Our reflections on Matt Light

On the day that the Patriots will hold a retirement news conference for offensive tackle Matt Light, three primary contributors to ESPNBoston.com's football coverage share their reflections on Light:

Mike Reiss

The Patriots are going to give Matt Light a first-class send-off on Monday morning, which is well deserved.

But if Light didn't feel so strongly about publicly thanking Patriots fans, he would have never signed off on it, because one the main things we've learned over the last 11 years is that it was never about Matt Light when it came to Matt Light. He never took himself too seriously.

As a football player, I thought Light's work was often underappreciated. The AFC East had some terrific edge rushers over the last decade (Jason Taylor and Aaron Schobel come to mind), and Dwight Freeney might as well have been in the division based on how often Light squared off against him. By nature of the position, Light could have one mistake and ace all his other responsibilities, and yet it would be the mistake that would garner more attention.

But aside from the player, I think there is a lot to respect about the person. I came to know Matt Light as a man of strong faith, with a loving family -- wife Susie and children Collin, William and Gracie. The courage the family showed when Collin was born with a congenital heart defect is inspiring (link here).

Light wasn't one to make excuses, even though he had good reason to most of the time. He was often one to crack a joke. He was smart to take advantage of many educational opportunities offered by the NFL. And his work with the Matt Light Foundation, helping others who are less fortunate, has been admirable.

The Patriots don't hold retirement ceremonies often -- they are reserved for the likes of Tedy Bruschi and Troy Brown -- but this is no mistake that Matt Light has a day of his own.

It is well deserved for what he did from end zone to end zone, and beyond.

Mike Rodak

For reporters, the open locker room period is one of the best chances to get a feel for a player’s personality. Some players quietly go about their business, while others are looser and more jovial with their teammates. When Matt Light walked into the room, you got the best of both worlds.

Over his 11-year career, Light was able to be the archetypal offensive lineman -- humble, focused and gruff -- while also letting his personality shine through. If the NFL created an award for Best Wit, Light would have been its perennial winner. Light had a knack for making reporters laugh, and his humor was always in good taste. Group interviews in front of No. 72’s locker were often the highlight of the day.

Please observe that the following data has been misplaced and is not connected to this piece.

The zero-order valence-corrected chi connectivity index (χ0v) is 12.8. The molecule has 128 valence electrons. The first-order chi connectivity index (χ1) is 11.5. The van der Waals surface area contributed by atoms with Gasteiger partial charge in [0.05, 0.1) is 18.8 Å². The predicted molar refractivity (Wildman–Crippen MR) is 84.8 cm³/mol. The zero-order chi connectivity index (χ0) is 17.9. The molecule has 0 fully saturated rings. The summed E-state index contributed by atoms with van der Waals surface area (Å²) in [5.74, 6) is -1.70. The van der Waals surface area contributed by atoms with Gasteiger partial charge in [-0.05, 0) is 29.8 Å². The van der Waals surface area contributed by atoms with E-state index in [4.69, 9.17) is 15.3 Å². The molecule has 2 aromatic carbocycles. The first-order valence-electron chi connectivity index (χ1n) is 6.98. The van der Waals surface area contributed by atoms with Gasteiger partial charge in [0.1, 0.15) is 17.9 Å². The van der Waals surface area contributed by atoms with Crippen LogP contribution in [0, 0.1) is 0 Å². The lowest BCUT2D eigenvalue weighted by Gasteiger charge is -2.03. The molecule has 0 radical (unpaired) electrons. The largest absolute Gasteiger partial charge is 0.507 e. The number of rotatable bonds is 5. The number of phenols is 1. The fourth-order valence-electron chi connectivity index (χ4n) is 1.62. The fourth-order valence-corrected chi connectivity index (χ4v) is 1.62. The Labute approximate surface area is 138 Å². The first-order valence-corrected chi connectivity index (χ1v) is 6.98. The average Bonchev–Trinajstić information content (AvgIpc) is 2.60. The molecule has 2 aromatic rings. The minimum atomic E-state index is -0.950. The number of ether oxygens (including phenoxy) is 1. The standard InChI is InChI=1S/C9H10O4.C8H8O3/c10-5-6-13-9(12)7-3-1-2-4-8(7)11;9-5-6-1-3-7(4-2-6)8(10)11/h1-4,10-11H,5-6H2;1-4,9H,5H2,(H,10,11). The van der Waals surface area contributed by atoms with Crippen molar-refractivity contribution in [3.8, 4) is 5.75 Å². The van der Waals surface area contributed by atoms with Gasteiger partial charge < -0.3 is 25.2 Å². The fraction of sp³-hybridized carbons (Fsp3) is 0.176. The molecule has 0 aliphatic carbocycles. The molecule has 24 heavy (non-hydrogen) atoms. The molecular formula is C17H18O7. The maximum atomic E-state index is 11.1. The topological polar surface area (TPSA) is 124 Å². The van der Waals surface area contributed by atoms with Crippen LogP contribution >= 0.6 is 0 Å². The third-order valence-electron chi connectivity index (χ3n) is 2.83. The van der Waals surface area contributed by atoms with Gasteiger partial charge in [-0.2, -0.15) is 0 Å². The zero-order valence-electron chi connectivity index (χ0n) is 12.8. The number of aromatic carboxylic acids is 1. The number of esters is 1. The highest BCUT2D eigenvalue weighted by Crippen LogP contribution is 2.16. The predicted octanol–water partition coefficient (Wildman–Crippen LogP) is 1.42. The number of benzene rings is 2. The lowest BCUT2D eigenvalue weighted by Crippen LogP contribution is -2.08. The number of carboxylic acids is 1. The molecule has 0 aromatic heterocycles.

On the field, Light protected Tom Brady’s blindside for a decade, an accomplishment that speaks for itself. While he was an important part of five teams that played in Super Bowls, and a good soldier for head coach Bill Belichick, you never got the sense that Light allowed football to define him.

Light is now focused on his charitable efforts through the Matt Light Foundation, and he will surely approach it the same way he approached football -- always smiling, always joking, but getting the job done.

Field Yates

The Patriots' improbable run to a Super Bowl XXXVI championship was catalyzed by then second-year quarterback Tom Brady, but not to be forgotten are the contributions of then rookie left tackle Matt Light, who helped stabilize the play of an offensive line that was not previously perceived as an area of strength.

Since earning that starting role in his inaugural NFL campaign, Light remained largely entrenched as Brady's blindside protector for the entirety of his 11-year career.

He earned personal accolades and was recognized by his peers for standout seasons, but Light will be best remembered as a consistent anchor to the left side of the New England line that embodied the principles that head coach Bill Belichick fundamentally believes in.

Belichick has often expressed his goal to build a big, strong, fast, smart, tough and disciplined football team that consistently competes for championships. That goal has never been centered on collecting talent, but rather finding players that fit into the winning mix. Matt Light was that type of player.

He had a lighthearted demeanor in the locker room and a genuine dedication to the organization he played for, as was evidenced when he handled the duties of presenting owner Robert Kraft with a sentimental framed photo, on behalf of the team, after the passing of Kraft's wife prior to the 2011 season.

Light is engaging, thoughtful, and a player who consistently left it all on the field when he stepped within the white lines.

Belichick asks of his players just one thing, and that is that they do their job. That was rarely an issue for Light, who for 11 seasons consistently delivered on his coach's orders.

Job well done.